London. December 1850. So far it has been an unusually mild winter—in Kensington there are reports that a tree is already sending out the first green shoots of spring. Not that everyone can see them. In fact some people can scarcely see past their own feet. Fog. Its dirty fingers probe and stroke the buildings, and make a ghost of anyone who ventures outside. It muffles the sounds of everyday life: the distant cries of street sellers, the clockwork chime of church bells, the steady rattle of horse-drawn cabs punctuated by the curses of foot passengers slipping on wet pavements. It is beautiful: in some places it is pale yellow or green in colour, creating halos around the hissing gas jets and turning every street scene into an impromptu stage set. It is also dangerous: on the evening of 23 December there is a collision in “dense fog” between two trains near Brick Lane, causing many passenger injuries after a carriage is “shattered in all directions.” Fog everywhere.
Approaching the end of one year and the start of the next, the nation is getting used to seeing life as a series of pivots between the old and the new. Joseph Paxton’s Crystal Palace—a nickname coined that summer by the playwright and wit Douglas Jerrold—is rapidly being assembled in Hyde Park, and already it is one of the most remarkable sights in London: a giant glass bubble wrapped around a cast-iron skeleton, like an experimental skyscraper gathering its strength for a final push upwards. On the ground there is a steady bustle of activity, as girders are bolted together and glass panels are slotted into place. Excitement about the forthcoming Great Exhibition of the Works of Industry of All Nations is also building. The Illustrated London News is carrying advertisements for sheet music featuring “The Great Exhibition Polka,” and it is also possible to buy a “Grand Authentic View” of the Crystal Palace engraved on steel “nearly Two Feet in Length”—although that is a mere doll’s house design compared to the real building, which when completed will be 1,848 feet long by 456 feet wide, or roughly three times the size of St. Paul’s Cathedral.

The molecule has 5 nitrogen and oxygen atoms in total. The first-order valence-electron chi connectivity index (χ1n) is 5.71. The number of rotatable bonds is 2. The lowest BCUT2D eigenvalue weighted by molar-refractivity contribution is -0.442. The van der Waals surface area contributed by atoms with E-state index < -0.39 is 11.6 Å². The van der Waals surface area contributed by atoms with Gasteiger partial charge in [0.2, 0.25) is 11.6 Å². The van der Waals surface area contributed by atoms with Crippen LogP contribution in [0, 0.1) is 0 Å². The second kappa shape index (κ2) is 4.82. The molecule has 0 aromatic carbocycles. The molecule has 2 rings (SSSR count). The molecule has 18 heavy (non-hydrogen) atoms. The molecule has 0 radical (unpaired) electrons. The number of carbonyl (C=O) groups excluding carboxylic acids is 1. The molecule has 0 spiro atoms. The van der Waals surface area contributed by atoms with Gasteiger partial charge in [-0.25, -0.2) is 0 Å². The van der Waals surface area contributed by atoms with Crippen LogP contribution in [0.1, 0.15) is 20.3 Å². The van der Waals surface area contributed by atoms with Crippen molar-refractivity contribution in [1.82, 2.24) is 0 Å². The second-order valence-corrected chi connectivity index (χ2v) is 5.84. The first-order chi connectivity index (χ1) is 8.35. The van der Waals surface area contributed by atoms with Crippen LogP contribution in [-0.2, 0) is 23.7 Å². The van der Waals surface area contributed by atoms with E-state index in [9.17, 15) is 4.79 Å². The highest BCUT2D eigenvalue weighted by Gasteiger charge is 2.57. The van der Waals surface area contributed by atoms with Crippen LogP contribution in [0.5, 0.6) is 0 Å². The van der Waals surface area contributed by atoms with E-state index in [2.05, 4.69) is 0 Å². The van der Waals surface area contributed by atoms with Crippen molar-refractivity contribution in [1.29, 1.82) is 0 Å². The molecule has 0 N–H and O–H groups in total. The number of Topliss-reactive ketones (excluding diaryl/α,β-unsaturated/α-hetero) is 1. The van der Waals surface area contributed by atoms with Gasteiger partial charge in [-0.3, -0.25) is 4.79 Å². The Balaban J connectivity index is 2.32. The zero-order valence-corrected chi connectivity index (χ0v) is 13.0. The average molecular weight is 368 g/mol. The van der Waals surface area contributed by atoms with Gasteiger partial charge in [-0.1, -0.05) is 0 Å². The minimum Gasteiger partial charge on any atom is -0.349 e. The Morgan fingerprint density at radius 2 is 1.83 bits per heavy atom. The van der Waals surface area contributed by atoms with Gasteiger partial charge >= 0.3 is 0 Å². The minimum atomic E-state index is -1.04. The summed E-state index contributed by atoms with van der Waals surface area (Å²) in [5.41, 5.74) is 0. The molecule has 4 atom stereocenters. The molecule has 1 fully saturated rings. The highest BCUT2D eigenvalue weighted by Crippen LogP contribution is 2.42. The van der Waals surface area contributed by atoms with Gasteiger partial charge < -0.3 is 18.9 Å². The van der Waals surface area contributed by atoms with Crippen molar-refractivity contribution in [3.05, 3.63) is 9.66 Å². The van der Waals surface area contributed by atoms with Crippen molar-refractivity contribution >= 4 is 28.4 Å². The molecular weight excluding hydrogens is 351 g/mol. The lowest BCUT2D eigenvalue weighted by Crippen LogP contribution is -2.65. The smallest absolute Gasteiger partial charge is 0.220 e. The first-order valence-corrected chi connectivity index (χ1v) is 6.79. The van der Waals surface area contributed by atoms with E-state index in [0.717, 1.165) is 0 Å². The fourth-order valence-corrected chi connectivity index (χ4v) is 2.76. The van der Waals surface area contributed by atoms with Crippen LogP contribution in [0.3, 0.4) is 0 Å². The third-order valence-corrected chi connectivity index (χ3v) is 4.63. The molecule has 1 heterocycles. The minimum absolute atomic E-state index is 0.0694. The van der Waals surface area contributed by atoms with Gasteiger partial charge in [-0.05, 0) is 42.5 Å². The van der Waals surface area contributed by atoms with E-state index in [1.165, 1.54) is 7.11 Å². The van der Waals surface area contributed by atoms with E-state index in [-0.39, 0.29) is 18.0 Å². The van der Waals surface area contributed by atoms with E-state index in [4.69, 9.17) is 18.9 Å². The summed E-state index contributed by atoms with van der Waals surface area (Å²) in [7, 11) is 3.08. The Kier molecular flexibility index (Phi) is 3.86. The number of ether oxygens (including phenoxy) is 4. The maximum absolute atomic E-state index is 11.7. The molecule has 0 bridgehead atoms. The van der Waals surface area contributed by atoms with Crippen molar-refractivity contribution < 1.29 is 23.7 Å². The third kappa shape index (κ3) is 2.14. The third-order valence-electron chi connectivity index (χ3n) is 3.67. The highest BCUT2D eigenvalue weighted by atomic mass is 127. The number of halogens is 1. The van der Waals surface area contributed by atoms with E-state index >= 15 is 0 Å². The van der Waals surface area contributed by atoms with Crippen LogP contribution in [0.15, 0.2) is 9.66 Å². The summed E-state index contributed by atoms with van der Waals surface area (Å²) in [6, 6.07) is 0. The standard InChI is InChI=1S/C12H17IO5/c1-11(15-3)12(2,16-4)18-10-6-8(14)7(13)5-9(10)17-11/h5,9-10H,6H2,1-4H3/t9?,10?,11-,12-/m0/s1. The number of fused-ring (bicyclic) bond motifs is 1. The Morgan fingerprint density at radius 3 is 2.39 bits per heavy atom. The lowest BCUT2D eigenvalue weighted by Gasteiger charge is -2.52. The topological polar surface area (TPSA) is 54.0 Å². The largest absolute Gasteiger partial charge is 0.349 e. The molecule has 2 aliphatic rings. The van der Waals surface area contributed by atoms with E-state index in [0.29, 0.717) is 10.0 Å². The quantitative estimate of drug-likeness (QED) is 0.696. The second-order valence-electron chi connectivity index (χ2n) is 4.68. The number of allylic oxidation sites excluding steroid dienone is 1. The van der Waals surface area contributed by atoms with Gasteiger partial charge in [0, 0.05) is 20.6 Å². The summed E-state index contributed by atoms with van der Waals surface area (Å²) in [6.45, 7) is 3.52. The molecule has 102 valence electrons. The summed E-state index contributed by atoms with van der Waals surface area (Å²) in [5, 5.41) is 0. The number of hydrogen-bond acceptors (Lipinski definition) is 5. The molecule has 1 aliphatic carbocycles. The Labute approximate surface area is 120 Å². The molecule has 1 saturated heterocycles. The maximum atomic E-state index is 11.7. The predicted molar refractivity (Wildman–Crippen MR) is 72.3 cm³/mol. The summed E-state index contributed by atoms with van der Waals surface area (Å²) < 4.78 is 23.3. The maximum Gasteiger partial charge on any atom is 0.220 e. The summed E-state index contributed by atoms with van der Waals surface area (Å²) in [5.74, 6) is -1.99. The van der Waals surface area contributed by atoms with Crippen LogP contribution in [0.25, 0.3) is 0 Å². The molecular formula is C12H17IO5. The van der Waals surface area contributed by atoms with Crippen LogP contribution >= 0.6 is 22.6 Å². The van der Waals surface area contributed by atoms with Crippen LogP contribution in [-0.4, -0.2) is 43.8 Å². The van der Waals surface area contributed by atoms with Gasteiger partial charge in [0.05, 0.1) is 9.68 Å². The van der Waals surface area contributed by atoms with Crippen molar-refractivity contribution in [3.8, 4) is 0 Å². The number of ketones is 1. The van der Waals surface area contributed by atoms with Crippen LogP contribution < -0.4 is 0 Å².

Elsewhere things are not progressing nearly so fast. Although mortality rates are falling, the latest official statistics show that they remain considerably higher in cities like London than elsewhere in the country, largely because of the diseases spread by contaminated water and overflowing graveyards. (A recent outbreak of cholera in Jamaica has given a terrible warning of what can happen when a city is gripped by infectious disease: in Kingston more than two hundred people have been dying every day, and with no more coffins left their bodies have been rotting in heaps under the tropical sun.) In December a young servant hired from the local workhouse achieves an unhappy kind of fame when it is revealed that she has been so badly mistreated by her employers—who have starved her, beaten her, and forced her to eat her own excrement—that when she is rescued the hospital surgeon who examines her declares that she is “the most perfect living skeleton I have ever seen.” The newspapers are also full of reports describing how the convict George Hacket has recently escaped from Pentonville Prison, after levering up a part of the chapel floor and hauling himself down the prison wall using a rope made from knotted sheets; the next evening he sends a letter to the prison governor, in which he presents his compliments and announces that he is “in excellent spirits” and “in a few days intends to proceed to the continent to recruit his health.” For all the visible signs of progress—everywhere ambitious modern buildings are rising out of the rubble of construction sites, and the streets are full of fresh scars as new sewers and gas pipes are laid—in some ways not much appears to have changed since the notorious thief Jack Sheppard achieved folk-hero status by repeatedly escaping from prison more than a century earlier.
The literary world is also caught between the old and the new. At her house in Chester Square, Mary Shelley is suffering from the brain tumour that will kill her in a matter of weeks; in her writing desk is a copy of Shelley’s poem “Adonais,” wrapped around a silk parcel containing the charred remains of his heart and some of the ashes from his cremation on an Italian beach in 1822. Leigh Hunt, formerly a political radical and Keats’s literary mentor, has recently celebrated his sixty-sixth birthday with the publication of a three-volume autobiography, in which he boasts that over a career spanning more than four decades he has somehow managed to avoid ever growing up: accused of being the “spoiled child of the public,” he claims this is a title he is “proud to possess.” At the same time there are signs the Romantic age is finally giving way to a more modern alternative. Alfred Tennyson has recently become Poet Laureate, following Wordsworth’s death in April and the 86-year-old Samuel Rogers declining the office on account of his “great age,” with Tennyson only deciding to accept after Prince Albert came to him in a dream and kissed him on the cheek. (“I said, in my dream, ‘Very kind, but very German.’ ”) The same month a revised edition of Elizabeth Barrett Browning’s Poems is published, which now includes her Sonnets from the Portuguese, written during her courtship by Robert Browning a few years earlier; one sonnet begins “How do I love thee? Let me count the ways,” a line that will later be reprinted in dozens of anthologies and borrowed by thousands of tongue-tied lovers, grateful that someone else had found a way to articulate their most intimate thoughts. “The old order changeth, yielding place to new,” Tennyson had written in his 1842 poem “Morte d’Arthur.” For younger writers this has started to sound less like an elegy than a manifesto.